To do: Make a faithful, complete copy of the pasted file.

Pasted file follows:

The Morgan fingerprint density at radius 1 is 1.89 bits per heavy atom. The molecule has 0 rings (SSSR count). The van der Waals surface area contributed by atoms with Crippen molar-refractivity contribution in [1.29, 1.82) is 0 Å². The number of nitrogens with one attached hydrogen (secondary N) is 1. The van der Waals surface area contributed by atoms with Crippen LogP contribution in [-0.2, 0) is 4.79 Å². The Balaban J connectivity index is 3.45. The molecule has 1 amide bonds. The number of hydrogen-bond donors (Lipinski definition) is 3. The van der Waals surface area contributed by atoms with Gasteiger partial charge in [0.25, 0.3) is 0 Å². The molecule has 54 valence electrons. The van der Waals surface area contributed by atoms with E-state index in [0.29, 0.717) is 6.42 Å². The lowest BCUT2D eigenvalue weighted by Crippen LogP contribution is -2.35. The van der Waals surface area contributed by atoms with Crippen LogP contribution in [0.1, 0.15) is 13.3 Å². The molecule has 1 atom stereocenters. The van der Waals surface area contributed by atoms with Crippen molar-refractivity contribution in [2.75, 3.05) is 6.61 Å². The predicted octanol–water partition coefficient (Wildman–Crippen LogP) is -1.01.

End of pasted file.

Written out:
The Morgan fingerprint density at radius 1 is 1.89 bits per heavy atom. The molecule has 0 rings (SSSR count). The van der Waals surface area contributed by atoms with Crippen molar-refractivity contribution in [1.29, 1.82) is 0 Å². The number of nitrogens with one attached hydrogen (secondary N) is 1. The van der Waals surface area contributed by atoms with Crippen LogP contribution in [-0.2, 0) is 4.79 Å². The Balaban J connectivity index is 3.45. The molecule has 1 amide bonds. The number of hydrogen-bond donors (Lipinski definition) is 3. The van der Waals surface area contributed by atoms with Gasteiger partial charge in [0.25, 0.3) is 0 Å². The molecule has 54 valence electrons. The van der Waals surface area contributed by atoms with E-state index in [0.29, 0.717) is 6.42 Å². The lowest BCUT2D eigenvalue weighted by Crippen LogP contribution is -2.35. The van der Waals surface area contributed by atoms with Crippen LogP contribution in [0.1, 0.15) is 13.3 Å². The molecule has 1 atom stereocenters. The van der Waals surface area contributed by atoms with Crippen molar-refractivity contribution in [2.75, 3.05) is 6.61 Å². The predicted octanol–water partition coefficient (Wildman–Crippen LogP) is -1.01.